Even though De Bock arrived during the January transfer widow, there was still plenty of expectations for the left back that arrived from Club Brugge. De Bock had played in the Champions League and had been part of a squad that had also won the Belgian First Division.
Fans were hoping and expecting a better replacement for Charlie Taylor, a former Player of the Year that had left Leeds and transferred to Burnley in the summer in rather controversial fashion. The club loaned Cameron Borthwick-Jackson from Manchester United back in August, but he hadn’t worked out at all. In place of a natural left sided defender, Leeds had used Vurnon Anita, Stuart Dallas and Gaetano Berardi at left back, with Berardi as the only true “defender” used in place.
De Bock having a grim time on the left. Derby play through him but overhit a cross with players waiting in the box. 1-1 on 50 mins. #lufc— Phil Hay (@PhilHayYEP) February 21, 2018
In a word, bad. Laurens De Bock had a few rough outings in his first few matches for Leeds, but against Derby County, his performance was especially terrible. He was set to the bench after his poor match, but was given another chance a few weeks later. Once again he was underwhelming, on the road at Reading FC, and after getting an unspecified injury, he didn’t make the matchday squad for the rest of the season.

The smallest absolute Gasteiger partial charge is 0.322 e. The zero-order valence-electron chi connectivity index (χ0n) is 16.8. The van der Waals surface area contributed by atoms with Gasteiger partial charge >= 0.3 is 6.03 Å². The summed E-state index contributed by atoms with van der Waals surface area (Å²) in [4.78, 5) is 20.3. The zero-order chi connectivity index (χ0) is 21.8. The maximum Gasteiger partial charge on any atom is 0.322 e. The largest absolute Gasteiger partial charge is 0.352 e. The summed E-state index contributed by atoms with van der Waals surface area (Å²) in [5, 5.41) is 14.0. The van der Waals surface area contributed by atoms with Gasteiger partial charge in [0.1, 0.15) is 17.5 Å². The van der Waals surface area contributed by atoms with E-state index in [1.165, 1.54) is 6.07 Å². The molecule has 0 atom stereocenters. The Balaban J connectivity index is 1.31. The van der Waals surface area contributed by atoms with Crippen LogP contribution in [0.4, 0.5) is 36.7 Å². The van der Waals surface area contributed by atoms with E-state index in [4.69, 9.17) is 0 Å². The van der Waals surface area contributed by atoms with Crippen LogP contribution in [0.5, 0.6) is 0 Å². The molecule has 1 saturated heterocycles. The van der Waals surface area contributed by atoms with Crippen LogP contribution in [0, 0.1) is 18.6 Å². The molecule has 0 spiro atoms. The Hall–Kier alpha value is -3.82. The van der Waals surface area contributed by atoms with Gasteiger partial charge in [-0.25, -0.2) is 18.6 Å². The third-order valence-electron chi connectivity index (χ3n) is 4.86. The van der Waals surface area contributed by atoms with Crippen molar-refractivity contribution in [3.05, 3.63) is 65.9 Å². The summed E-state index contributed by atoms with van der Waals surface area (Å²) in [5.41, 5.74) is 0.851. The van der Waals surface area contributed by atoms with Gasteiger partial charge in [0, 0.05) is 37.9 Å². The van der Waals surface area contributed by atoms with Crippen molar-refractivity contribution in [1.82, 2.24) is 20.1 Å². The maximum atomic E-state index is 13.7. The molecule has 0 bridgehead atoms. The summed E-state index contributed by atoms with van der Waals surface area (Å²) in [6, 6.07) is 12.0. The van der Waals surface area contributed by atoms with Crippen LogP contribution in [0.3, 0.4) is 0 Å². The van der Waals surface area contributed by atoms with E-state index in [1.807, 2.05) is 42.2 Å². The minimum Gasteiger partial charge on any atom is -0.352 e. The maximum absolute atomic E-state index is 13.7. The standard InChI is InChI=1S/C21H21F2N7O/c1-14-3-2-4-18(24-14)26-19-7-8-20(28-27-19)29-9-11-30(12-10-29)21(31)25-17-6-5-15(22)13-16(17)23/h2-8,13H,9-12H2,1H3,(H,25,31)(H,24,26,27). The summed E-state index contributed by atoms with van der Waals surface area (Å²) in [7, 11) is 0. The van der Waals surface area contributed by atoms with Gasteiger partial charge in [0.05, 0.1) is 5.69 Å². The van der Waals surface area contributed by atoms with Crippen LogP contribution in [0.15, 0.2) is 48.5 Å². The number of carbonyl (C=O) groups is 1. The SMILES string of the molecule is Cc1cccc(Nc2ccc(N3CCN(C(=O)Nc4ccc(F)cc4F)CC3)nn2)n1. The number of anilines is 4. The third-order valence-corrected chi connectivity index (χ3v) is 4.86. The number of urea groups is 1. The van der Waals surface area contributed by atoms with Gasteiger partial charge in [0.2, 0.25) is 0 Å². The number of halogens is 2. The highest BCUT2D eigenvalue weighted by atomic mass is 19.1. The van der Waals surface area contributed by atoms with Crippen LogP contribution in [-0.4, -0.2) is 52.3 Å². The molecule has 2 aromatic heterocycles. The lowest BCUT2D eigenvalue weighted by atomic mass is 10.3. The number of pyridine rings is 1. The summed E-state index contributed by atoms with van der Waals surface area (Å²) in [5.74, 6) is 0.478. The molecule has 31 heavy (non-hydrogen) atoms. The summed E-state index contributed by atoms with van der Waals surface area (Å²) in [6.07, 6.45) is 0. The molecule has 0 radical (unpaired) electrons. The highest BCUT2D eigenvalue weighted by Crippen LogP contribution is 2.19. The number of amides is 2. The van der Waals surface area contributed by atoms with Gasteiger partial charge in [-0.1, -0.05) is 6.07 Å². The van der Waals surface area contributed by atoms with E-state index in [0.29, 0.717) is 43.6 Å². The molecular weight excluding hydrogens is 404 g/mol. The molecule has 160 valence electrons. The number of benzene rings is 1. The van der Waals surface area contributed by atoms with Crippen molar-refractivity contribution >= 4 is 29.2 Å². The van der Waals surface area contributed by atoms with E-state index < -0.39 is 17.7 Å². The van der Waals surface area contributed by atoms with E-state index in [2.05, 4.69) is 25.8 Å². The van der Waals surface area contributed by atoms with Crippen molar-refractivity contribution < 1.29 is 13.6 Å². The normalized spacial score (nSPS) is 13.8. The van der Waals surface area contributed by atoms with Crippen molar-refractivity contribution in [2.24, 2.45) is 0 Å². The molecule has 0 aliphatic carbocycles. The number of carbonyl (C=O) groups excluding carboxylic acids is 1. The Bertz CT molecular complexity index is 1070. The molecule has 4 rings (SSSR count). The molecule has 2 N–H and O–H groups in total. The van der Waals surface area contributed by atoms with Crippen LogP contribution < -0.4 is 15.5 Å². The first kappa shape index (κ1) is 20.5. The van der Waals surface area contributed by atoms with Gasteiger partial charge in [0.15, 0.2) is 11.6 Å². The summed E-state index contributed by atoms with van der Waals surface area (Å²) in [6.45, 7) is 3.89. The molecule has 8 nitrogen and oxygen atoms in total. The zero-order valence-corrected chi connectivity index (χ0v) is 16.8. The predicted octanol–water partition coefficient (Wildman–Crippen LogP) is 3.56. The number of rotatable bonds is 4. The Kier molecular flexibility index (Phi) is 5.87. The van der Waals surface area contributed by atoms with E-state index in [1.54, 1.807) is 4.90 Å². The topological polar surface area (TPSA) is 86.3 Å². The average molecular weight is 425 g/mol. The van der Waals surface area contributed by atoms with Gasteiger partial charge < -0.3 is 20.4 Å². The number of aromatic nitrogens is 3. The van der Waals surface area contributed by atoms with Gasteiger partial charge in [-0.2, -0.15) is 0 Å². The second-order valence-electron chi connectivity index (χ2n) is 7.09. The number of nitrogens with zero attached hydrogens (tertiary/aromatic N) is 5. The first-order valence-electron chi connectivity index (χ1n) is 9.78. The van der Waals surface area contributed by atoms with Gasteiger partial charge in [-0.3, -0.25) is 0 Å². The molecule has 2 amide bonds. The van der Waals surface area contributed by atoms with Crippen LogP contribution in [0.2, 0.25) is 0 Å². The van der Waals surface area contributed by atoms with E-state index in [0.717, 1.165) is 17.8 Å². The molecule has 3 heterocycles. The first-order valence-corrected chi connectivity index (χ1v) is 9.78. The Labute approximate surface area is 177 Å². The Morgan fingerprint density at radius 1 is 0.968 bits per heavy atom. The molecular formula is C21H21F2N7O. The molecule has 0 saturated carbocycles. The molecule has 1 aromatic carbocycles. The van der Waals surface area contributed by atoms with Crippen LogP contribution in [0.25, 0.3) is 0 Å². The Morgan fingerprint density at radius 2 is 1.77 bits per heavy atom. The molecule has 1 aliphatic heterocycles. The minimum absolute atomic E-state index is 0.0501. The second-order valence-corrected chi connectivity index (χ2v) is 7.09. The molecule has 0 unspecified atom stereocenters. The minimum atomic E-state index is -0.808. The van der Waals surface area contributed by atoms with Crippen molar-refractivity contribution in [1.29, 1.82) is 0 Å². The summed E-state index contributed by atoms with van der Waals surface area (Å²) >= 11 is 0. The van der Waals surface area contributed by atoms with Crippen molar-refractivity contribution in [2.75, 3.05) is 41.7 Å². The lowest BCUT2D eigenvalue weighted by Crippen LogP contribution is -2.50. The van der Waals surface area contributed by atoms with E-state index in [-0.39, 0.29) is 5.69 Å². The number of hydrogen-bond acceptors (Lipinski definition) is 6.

He barely played for Club Brugge in the first part of their season, but even if match fitness had been an issue, he should have up to speed after a few weeks. And even after he had been in the side for awhile, he still wasn’t able to fully integrate into the team and looked out of step and made simple errors.
Season Grade: D
You would have expected a player with the experience and pedigree of De Bock’s to walk into a team in the Championship and at least play decently, but he wasn’t even able to do that. His poor performances were made even more obvious and glaring after Tom Pearce put in some good matches near the end of the season after getting his first start against Sheffield Wednesday at home. De Bock has a long contract, but perhaps a return to Belgium could be in the works. Either way, while the transfer fee wasn’t extremely large, his wages will still be on the books at Elland Road for awhile unless he’s moved.